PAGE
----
“They know you’re investing in them and what they’ve invested in the program. It’s her understanding of what the vision is, and where we feel we’re headed with her as an anchor piece.

“If we’ve done our job, as well as we’ve tried to, she’s happy where she’s at and not necessarily looking for ‘what have you done for me lately?’ or the next best thing.’’

Ronnie Porter, a dynamic 5-4 point guard from St. Paul, Minnesota, turned out to be the ideal complement to Williams. Porter had a breakout year and earned All-Big Ten honorable mention.

Besides leading the team in assists (132) and steals (61), she averaged 10.6 points and 5.5 rebounds. Porter went from playing seven minutes as a freshman to averaging 35 as a sophom*ore.

“The more minutes that she got, the more she took advantage of them,” Moseley said. “For her, it was being able to put people in position to be successful.’’

Williams and Porter have become a formidable one-two combination. But who else might step up and be in position to help? Is there a third impact player to lessen the pressure?

“I don’t know yet,’’ Moseley admitted. “That’s definitely an up-in-the-air prospect, especially depending on who we are potentially bringing in out of the portal.

“Or if you look at the jump that Serah and Ronnie made from their freshman and sophom*ore years, who will emerge from our freshman class in that way as well?’’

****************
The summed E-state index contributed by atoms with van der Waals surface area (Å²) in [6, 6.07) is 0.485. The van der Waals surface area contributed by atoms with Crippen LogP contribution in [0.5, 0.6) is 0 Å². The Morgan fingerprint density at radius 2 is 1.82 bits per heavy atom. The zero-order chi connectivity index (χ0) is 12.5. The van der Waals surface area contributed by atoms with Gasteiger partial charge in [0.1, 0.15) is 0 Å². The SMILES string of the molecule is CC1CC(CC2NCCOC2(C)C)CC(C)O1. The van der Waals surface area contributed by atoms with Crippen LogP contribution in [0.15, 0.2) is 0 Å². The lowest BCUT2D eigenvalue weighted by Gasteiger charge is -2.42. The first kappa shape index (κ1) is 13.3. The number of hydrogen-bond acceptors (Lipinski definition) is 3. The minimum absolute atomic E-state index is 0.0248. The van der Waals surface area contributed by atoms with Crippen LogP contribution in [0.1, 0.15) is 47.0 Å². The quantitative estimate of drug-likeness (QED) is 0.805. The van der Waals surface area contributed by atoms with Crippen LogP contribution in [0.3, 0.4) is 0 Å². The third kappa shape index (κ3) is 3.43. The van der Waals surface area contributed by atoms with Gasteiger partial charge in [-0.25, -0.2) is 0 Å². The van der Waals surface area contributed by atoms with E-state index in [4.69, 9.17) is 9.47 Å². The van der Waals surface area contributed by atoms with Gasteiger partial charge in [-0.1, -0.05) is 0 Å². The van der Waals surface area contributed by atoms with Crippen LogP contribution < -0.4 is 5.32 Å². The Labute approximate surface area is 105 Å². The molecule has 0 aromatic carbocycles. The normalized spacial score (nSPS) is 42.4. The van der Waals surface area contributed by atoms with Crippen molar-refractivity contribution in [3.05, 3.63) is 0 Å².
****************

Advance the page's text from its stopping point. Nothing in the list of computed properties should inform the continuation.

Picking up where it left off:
Wisconsin women's basketball coach sees an 'upward trajectory' (2)

Moseley believes D’Yanis Jimenez, a freshman guard from Cape Coral, Florida, might be a candidate for that No. 3 role. Last season, Jimenez started nine games and averaged 6.9 points.

“This is a huge summer for her,’’ Moseley said. “She has the ability. It’s just understanding how to do that day in and day out and work on things that people took away from you.’’

Since March 18, Moseley and her staff have been monitoring the transfer portal, whose window will close on May 1. Has it become more valuable to her now than it was three years ago?

“It’s more valuable in the sense knowing that’s the world (today),” she said. “You have to adapt and understand if you get the right couple of pieces, it can help your program significantly.

“That was always my fear — making sure you got the right pieces. There are so many different kids going in (the portal) for so many different reasons and you’re trying to sift through that.’’

NCAA women rule

Women’s basketball has never been more popular. The NCAA championship game between South Carolina and Iowa drew an average of 18.9 million viewers with a peak of 24 million.